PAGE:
FA plead innocence in England broadcast row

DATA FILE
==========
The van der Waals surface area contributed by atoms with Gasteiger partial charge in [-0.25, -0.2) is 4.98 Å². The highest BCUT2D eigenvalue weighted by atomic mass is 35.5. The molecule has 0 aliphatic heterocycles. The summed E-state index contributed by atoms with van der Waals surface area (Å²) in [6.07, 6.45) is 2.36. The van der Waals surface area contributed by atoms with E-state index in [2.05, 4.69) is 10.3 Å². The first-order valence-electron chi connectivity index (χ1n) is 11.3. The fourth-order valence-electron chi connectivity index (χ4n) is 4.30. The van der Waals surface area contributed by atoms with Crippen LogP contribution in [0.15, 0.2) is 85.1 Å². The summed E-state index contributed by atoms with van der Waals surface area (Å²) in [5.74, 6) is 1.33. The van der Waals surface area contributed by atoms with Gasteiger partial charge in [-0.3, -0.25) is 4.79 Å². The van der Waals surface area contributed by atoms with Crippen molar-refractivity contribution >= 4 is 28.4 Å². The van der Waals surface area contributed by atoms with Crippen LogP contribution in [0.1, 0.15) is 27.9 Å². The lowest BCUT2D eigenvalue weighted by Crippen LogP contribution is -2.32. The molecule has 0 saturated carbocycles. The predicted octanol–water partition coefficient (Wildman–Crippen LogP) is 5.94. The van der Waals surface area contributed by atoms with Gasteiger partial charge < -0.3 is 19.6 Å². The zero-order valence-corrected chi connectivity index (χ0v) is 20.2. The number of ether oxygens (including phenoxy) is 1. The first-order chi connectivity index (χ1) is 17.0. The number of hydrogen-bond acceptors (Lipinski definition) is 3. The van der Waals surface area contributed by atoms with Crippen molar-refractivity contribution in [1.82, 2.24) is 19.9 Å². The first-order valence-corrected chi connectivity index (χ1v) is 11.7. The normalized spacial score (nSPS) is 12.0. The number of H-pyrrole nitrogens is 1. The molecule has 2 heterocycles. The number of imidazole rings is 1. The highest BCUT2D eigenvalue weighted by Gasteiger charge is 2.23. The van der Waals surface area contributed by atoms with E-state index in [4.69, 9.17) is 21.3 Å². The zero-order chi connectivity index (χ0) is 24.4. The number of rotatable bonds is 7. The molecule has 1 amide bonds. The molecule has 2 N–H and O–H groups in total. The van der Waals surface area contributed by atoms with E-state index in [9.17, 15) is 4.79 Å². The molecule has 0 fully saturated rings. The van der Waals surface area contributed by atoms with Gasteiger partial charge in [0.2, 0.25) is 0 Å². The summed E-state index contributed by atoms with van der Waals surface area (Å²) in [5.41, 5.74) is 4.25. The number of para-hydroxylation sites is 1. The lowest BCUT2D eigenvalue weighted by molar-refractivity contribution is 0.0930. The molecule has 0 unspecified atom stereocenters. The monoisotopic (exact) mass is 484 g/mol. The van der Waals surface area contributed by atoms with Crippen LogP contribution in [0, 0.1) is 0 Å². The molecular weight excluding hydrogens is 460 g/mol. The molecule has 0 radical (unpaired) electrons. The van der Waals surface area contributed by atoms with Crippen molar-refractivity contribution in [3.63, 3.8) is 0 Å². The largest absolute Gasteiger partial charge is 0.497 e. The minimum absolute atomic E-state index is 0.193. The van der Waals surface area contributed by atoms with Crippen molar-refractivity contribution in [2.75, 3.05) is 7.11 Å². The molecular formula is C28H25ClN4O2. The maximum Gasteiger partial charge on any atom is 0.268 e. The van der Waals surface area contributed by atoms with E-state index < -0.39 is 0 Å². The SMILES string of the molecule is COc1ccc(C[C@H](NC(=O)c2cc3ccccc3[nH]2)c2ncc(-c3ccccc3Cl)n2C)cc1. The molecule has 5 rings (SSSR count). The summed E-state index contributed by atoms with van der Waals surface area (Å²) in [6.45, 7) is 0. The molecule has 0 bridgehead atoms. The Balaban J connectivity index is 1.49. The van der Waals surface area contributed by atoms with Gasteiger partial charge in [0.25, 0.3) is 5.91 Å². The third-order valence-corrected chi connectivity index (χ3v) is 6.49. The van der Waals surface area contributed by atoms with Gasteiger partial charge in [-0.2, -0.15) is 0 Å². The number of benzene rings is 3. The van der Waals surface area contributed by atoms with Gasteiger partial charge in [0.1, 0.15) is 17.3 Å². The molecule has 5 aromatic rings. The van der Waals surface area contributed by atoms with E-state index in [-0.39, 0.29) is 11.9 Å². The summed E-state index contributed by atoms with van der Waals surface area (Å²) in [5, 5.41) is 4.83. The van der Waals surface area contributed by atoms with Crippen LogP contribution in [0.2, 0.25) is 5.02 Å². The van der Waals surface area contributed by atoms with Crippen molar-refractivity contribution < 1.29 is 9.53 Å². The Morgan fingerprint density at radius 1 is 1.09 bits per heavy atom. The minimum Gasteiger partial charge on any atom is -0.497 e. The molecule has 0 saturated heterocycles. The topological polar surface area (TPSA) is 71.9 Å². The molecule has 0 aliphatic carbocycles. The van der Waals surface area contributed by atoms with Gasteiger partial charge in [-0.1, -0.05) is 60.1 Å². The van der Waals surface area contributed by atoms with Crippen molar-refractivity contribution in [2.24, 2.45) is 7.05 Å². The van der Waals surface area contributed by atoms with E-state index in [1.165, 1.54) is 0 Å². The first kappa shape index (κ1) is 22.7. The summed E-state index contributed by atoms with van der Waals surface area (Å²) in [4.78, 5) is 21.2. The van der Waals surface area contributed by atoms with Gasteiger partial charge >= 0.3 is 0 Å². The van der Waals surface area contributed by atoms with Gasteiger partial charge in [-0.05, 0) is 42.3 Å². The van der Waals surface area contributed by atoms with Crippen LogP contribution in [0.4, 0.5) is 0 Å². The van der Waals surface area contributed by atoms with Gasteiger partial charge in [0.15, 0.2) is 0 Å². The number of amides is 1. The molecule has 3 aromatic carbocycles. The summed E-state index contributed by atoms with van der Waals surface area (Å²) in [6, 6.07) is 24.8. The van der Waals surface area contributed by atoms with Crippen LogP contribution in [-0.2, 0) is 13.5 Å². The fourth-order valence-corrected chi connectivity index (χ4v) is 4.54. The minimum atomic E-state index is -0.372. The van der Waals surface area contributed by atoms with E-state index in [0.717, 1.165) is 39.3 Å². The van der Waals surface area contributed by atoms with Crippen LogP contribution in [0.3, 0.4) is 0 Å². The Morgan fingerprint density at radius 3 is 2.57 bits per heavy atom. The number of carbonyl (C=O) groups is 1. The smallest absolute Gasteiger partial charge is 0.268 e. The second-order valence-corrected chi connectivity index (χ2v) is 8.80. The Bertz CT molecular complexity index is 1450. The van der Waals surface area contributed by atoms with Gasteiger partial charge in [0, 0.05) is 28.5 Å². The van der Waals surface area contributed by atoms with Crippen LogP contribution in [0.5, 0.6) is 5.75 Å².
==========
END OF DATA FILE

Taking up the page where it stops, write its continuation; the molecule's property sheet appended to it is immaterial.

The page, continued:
THE Football Association has pleaded innocence in the decision not to televise England&rsquo;s World Cup qualifier with Ukraine, insisting the matter was out of their hands.<br /><br />Saturday&rsquo;s match at the Dnipro Stadium is the first international not broadcast on television but is available exclusively to subscribers online.<br /><br />The decision has been met with widespread anger from fans, but FA director of communications Adrian Bevington says it was brought on by the Ukrainian Football Association who sold the broadcast rights.<br /><br />The game was originally sold to Setanta Sports, but after the collapse of the pay-TV station in the summer, the event was appointed to digital sport specialist Perform to stream online. As a result, the match, which kicks off at 5.15pm, will only be shown on to subscribers using electronic payment service, PayPal, at a cost of &pound;4.99 initially, rising to &pound;11.99 for late subscribers.<br /><br />Bevington explained: &ldquo;We would obviously like to see the game broadcast to as many people as possible but these are the rights of the Ukrainian FA and the agents they&rsquo;ve appointed to sell them. A traditional TV platform would be ideal to broadcast the game but it&rsquo;s not the case. It&rsquo;s not in our control.&rdquo;<br /><br />Loyal England fan Mark Perryman described the decision as &ldquo;disastrous and an outrage&rdquo;, blasting: &ldquo;A World Cup qualifier should be available for everybody on free-to-air TV. It seems to me there&rsquo;s a very simple solution &ndash; Fifa and Uefa should insist as a condition of entry that all nations sell their games to terrestrial stations, whether it&rsquo;s the home or away market.&rdquo;<br /><br />Former England boss Sven-Goran Eriksson is part of the studio team for the match and agents Kentaro, who are setting a cap at one million vieweres to protect streaming quality, insist that internet screening of matches is the way forward.<br /><br />&ldquo;In six months or a year&rsquo;s time this will be ordinary business,&rdquo; said chief executive Philipp Grothe. &ldquo;I have received a lot of calls from people around the globe who are looking into this. It&rsquo;s not a one-off trial here.&rdquo;<br /><br />Andrew Croker, executive chairman of Perform, added: &ldquo;I think consumers are pretty sophisticated now, particularly in the UK, where we have been in the vanguard of adopting new technology. I think people want a choice &ndash; the chance to watch football in a different way. This is pioneering, very exciting and I think people will enjoy it.&rdquo;<br /><br /><strong>PERFORM WHO ARE THEY?</strong><br />&bull; Formed by the merger of Premium TV and the Inform Group in 2007.<br />&bull; Based in Middlesex and jointly owned with Access Industries, they are leaders in monetising sport and entertainment rights in digital media.<br />&bull; Streamed over 7,200 sports events online in the second quarter of this year across 65 different websites.